Imagine custom shirts and shoes at mass production prices with same day delivery; imagine turbine parts produced at the airport where and when they are needed; imagine a new tooth made while you’re in the dentist chair.

The age of smart local manufacturing is just around the corner. Often called Industry 4.0, this new wave manufacturing incorporated connected devices (internet of things: IoT), cloud computing and machine learning. The term Industry 4.0 originated in 2011 with German government-funded research on advanced manufacturing.

Christoph Roser at AllAboutLean.com explains: The first industrial revolution was the Industrial Revolution between 1760 and 1820ish, which brought us steam power and mechanization through spinning mills. The second industrial revolution was mass production, starting around 1870, but best known for the assembly lines of Henry Ford 1913. The third industrial revolution was the introduction of computers and automation in manufacturing from 1950 onward. The fourth industrial revolution is cyber-physical systems.

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End of the Flight to Cheap Labor

“Much of the labor intensive manufacturing moved to areas of the world where cheap labor was abundant and had the raw material or the ability to bring them in and ship the product at a reasonable rate,” said Charles Speelman, Superintendent of the Tri-Rivers Career Center in Marion Ohio (below).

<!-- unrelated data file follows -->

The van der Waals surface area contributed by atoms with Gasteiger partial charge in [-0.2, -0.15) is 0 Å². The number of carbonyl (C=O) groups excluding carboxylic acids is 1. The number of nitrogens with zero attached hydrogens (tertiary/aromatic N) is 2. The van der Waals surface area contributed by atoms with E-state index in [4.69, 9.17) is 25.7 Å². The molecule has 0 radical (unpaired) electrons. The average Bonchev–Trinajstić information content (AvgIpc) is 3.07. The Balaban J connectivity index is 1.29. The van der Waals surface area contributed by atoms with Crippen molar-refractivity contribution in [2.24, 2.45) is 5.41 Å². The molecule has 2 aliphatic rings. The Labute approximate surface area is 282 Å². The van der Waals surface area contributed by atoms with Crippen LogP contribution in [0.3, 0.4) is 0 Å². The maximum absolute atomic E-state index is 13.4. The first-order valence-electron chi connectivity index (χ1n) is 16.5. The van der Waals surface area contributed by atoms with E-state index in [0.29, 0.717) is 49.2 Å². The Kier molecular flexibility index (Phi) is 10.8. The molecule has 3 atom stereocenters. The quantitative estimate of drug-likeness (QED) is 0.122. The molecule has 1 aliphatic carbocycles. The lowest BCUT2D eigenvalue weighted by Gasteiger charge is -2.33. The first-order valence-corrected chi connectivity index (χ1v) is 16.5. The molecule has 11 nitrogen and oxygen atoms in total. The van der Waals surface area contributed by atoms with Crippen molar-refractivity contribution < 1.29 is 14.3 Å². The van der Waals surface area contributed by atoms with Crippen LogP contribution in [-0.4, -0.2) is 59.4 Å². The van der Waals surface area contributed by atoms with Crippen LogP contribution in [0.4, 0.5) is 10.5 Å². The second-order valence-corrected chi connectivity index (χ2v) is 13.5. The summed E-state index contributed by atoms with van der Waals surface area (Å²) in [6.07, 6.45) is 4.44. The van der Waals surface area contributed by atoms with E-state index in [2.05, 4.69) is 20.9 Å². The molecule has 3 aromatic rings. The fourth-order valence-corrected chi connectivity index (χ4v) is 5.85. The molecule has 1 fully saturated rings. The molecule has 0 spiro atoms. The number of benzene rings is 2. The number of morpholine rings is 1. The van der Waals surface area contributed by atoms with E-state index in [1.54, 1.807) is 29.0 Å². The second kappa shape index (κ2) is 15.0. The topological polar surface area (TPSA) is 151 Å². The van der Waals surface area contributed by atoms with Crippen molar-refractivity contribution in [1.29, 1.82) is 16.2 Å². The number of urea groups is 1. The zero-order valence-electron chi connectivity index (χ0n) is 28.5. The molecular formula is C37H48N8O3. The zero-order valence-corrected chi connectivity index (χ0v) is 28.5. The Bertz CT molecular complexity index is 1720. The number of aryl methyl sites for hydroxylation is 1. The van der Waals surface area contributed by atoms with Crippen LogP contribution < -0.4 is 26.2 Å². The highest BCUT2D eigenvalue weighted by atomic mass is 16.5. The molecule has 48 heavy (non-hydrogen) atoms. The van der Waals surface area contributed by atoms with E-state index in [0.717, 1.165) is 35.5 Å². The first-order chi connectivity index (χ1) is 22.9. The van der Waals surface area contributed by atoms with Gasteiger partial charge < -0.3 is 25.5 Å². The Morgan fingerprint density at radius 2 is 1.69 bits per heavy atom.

Jimmy Carter’s inauguration in 1977 marked the peak of U.S. manufacturing employment. Outsourcing really accelerated after Bush took office in 2001. “Everyday low prices” became a staple Wal-Mart thanks to cheap Chinese labor.

But in the last ten years, the rise of the Chinese (and Mexican and Vietnamese) middle class reduced the labor arbitrage. Third wave factories invested in automation reducing labor as a percentage of total costs. Beginning in 2010, U.S. manufacturing employment began to rise with the first hints of onshoring.

Car manufacturing is an interesting signal: while parts are made worldwide, Hondas are built in Ohio and Alabama, BMW and Mercedes are made in South Carolina, Toyotas are made in Indiana and Volkswagens are built in Tennessee.

Automation is making U.S. products more competitive compared with similar goods sourced from low-cost countries. In a 2015 BCG survey, 71% of manufacturers said advanced manufacturing technologies will improve the economics of local production, and 75% said they will continue to invest in fourth wave technology.

Speelman added, “The United States had the most efficient workforce, but labor intensive and/or our own clean air and water standards made the cost so much cheaper to outsource and ship. The U.S. is still the biggest consumer in the world by a lot. Now with all the automation and robotics the cost of this technology is the same anywhere in the world, thus labor cost is not the highest cost. As a result, manufacturers will locate to where they have abundant shipping options and a trained workforce to operate, maintain, program and install this new highly technical automation equipment. That will be a huge advantage to the US.”

By creating a statewide network of robotics and advanced manufacturing centers (see feature), Spellman is giving Ohio a leg up in the Fourth revolution.

Massive Onshoring For High-Skill Regions

Olivier Scalabre heads BCG‘s Operations Practice for Western Europe, North Africa and South America. He thinks we’re in the early innings of a fourth manufacturing revolution will promote productive local clean fabrication.